Thursday, August 18, 2005

Maybe some day...

In a letter from Ben after a few years of writing:

I will continue to write you through Joan Wilcox at the adoption agency, as I continue on with my "adventure"--without naming places, locations, etc. Naturally, my hope is still to sit down with you some day over a cup of coffee. However, I have come to terms with the fact that that is not how it will be now. But who knows, perhaps when I am 90 and you are 65, we can get together and reminisce over the good old days?

I love you very much. Your letters have been an inspiration and an affirmation for me. I have sometimes felt like you were brightening the picture a bit--if so, I believe your motive was simply to encourage me and not cause me worry, admirable qualities in a daughter. My love and thanks go out to your parents for helping raise a wonderful girl.

Love, Ben

Wednesday, August 17, 2005

Jailhouse Pals

(From Ben in the pen...)

My job continues to go well. I've acquired something of a miracle worker status with mathematices, in that my previously slow students are now passing their G.E.D. tests. The boys in my dorm come to me in the evening for extra help--which I'm glad to give. It feels so good to be useful and finally putting my education to use!

My spiritual life continues to be enhanced. It seems that when I do "the right thing" and follow basic Biblical teaching that my life has a more substantial quality, and I seem to be more sane.

For example, last week I heard there was a "big guy" grumbling because he saw me wearing his shirt. I had found the shirt in a pile of old clothes weeks before. I was perturbed, but than the Biblical routine about giving a man the shirt of your back--plus your cloak came to me. I sighed, went to the big fella with a smile, and said, "Here's your shirt." He said, "Oh, thank you, by the way, you can have the one I've been wearing in the meantime." Turns out I got a newer shirt that fits me better. Funny how things work out. Plus, now he and I are old buddies, where we hadn't really been acquainted before.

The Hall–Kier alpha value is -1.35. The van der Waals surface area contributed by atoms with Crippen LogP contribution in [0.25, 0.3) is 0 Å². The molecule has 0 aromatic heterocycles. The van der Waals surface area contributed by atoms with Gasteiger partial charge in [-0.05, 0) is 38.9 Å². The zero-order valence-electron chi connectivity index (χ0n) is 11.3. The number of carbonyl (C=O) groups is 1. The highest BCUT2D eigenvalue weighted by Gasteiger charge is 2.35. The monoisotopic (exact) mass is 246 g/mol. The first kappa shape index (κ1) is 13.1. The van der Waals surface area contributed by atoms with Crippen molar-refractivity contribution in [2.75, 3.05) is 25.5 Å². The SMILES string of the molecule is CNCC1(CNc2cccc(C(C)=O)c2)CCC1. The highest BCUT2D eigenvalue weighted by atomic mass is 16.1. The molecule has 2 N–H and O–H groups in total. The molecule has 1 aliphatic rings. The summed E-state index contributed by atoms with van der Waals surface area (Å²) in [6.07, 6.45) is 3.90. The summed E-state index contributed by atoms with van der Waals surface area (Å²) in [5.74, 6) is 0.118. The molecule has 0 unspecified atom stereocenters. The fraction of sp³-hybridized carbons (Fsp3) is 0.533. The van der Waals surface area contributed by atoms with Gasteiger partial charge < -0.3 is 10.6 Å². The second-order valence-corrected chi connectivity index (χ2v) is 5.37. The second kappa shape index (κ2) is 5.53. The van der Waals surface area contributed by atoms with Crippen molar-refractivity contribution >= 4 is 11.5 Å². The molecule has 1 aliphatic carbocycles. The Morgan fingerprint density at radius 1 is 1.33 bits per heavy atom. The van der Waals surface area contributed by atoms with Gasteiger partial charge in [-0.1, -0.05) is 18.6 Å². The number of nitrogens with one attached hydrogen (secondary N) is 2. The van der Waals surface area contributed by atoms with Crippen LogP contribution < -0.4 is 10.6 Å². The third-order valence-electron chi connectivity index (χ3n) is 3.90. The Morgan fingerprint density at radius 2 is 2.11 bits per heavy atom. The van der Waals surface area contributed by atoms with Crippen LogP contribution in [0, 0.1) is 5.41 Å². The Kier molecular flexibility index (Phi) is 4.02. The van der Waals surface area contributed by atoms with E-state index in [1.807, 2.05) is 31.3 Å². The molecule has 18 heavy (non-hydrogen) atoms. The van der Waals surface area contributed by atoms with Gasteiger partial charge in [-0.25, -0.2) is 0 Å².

Tuesday, August 16, 2005

The Call

One phone call changed everything. It was an ordinary Saturday, but it's amazing to me how every little nuance about that day has been forever forged in my memory. The smell of coffee and bacon lingered in our little apartment from breakfast. Dust particles danced in early morning sunlight, streaking through vertical blinds that opened onto a small deck. The air conditioner hummed, adding to the laziness of the weekend. My husband occasionally dozed off while watching a random sporting event on television.

The phone rang, breaking through the laid-back atmosphere. I could see my husband wasn't going to move, so I pulled myself away from the newspaper to answer it. It was some woman named Joan from the agency that handled my adoption. My instant reaction was that they must have been calling for a donation. I quickly found out otherwise. She told me my biological father was looking for me--that he wanted to meet me.

I jumped in before she could say anything else.

"Did you send him my letter? I sent a letter… about a year ago… it tells my biological parents that I turned out okay, but that I really don't want to meet them." My heart pounded in my chest.

She said she hadn't seen the letter. I panicked. If she can't find the letter, I wondered, what else is going to be screwed up in this process? I heard paper rustling in the background. Joan said she was holding a letter from him. Did I want her to read some of it to me?

Wow. I couldn't believe it. I was curious, but I didn't want to open Pandora's box. I didn't want to know too much. Not yet, anyway. I needed to process this. I asked her to read it, but to withhold the names or any identifying information. I grabbed a piece of paper and a pen. It was all so surreal. I needed to ground myself by taking notes.

Joan began, "Well, I suppose I should start by telling you something that may be a little bit troubling to you," her tone was hesitant. I braced myself. "He's in prison. Apparently he's a severe alcoholic. He says he robbed a bank." I wrote down "prison--robbed a bank" mechanically, as if I could forget that tidbit of information.